Athanasian Creed

Christian statement of belief focused on Trinitarian doctrine and Christology / From Wikipedia, the free encyclopedia

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The Athanasian Creed — also called the Pseudo-Athanasian Creed or Quicunque Vult (or Quicumque Vult), which is both its Latin name and its opening words, meaning "Whosoever wishes" — is a Christian statement of belief focused on Trinitarian doctrine and Christology. Used by Christian churches since the early sixth century, it was the first creed to explicitly state the equality of the three hypostases of the Trinity. It differs from the Nicene-Constantinopolitan Creed and the Apostles' Creed in that it includes anathemas condemning those who disagree with its statements (as does the original Nicene Creed).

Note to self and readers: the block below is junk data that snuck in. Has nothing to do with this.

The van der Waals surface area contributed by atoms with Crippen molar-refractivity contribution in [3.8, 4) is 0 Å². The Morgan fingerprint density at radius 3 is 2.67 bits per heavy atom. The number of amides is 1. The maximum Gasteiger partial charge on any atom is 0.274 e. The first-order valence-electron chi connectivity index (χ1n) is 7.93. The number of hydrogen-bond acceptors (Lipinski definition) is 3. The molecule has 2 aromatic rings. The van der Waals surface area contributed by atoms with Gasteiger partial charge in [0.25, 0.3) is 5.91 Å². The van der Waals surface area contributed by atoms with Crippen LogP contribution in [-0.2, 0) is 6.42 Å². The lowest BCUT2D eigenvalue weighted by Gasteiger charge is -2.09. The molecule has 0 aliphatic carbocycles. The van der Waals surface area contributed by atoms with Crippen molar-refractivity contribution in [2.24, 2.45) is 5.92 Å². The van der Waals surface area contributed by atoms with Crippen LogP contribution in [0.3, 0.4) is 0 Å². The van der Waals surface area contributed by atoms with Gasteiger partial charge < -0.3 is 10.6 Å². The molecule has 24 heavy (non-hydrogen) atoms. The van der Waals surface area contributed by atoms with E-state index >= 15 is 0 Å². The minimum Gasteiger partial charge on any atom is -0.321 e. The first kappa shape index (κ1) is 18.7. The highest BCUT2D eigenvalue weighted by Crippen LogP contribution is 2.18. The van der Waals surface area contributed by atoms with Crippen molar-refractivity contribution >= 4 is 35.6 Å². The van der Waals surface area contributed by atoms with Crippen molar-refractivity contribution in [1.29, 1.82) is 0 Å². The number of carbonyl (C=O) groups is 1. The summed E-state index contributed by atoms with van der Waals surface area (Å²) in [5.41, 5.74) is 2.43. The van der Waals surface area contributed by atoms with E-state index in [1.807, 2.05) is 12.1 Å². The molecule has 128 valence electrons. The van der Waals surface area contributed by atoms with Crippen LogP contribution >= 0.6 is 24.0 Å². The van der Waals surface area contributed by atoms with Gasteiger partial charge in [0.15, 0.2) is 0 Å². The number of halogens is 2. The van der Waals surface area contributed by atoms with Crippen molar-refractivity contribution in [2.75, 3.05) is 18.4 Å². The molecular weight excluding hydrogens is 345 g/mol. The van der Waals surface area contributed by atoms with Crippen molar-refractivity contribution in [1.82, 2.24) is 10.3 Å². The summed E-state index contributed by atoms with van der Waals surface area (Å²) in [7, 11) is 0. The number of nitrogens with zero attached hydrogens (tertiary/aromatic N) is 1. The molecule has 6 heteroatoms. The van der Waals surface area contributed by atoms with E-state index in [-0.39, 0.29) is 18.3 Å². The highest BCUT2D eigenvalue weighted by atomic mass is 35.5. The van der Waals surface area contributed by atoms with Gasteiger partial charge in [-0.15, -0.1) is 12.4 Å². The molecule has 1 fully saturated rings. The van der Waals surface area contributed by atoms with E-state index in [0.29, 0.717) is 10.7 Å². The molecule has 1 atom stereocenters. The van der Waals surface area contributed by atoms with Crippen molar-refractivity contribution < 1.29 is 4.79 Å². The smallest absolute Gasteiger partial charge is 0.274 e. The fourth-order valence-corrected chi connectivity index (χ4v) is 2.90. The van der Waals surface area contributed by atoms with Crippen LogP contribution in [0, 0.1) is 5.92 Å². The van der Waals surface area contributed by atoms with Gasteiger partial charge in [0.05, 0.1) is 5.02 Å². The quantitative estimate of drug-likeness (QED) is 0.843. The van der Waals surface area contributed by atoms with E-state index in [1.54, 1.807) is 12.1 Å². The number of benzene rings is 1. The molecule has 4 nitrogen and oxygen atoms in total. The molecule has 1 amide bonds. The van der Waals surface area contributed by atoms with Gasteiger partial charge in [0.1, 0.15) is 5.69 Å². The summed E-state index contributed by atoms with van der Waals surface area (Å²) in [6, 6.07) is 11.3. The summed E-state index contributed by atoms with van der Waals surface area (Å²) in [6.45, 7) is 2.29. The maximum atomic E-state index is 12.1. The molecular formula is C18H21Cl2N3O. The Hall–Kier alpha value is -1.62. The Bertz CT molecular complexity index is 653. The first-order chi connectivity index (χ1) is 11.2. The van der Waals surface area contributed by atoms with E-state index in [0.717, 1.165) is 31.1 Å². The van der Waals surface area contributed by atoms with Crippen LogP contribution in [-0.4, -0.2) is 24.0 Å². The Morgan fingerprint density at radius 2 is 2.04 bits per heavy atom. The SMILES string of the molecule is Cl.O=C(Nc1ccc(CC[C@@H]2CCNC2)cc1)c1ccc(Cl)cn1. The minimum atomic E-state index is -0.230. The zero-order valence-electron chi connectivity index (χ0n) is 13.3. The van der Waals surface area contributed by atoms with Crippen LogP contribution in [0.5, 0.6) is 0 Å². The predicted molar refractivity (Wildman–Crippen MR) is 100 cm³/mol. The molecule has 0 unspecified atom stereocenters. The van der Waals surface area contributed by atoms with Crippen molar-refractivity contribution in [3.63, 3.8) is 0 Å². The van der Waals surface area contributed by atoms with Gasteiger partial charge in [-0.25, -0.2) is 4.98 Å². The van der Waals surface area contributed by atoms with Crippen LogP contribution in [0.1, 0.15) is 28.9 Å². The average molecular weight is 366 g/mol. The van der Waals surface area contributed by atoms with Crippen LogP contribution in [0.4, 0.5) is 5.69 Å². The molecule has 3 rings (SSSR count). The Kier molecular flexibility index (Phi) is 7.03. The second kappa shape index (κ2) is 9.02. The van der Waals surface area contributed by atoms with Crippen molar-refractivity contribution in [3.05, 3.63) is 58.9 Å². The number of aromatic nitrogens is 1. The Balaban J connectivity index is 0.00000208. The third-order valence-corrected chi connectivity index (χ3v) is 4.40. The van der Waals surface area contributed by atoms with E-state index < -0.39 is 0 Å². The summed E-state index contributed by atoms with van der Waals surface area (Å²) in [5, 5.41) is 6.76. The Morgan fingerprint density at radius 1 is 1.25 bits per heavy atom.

Athanasius of Alexandria was traditionally thought to be the author of the Athanasian Creed, and gives his name to its common title.

Widely accepted in Western Christianity, including by the Roman Catholic Church, Lutheran Churches (it is part of the Lutheran confessions set out in the Book of Concord), Anglican Churches, Reformed Churches, and ancient liturgical churches, the Athanasian Creed has been used in public worship less frequently, with exception of Trinity Sunday.[1] However, part of it can be found as an "Authorized Affirmation of Faith" in the main volume of the Common Worship liturgy of the Church of England published in 2000.[2][3]

Designed to distinguish Nicene Christianity from Arianism, the Athanasian Creed traditionally was recited at the Sunday Office of Prime in the Western Church. It has not been commonly used in the Eastern Church.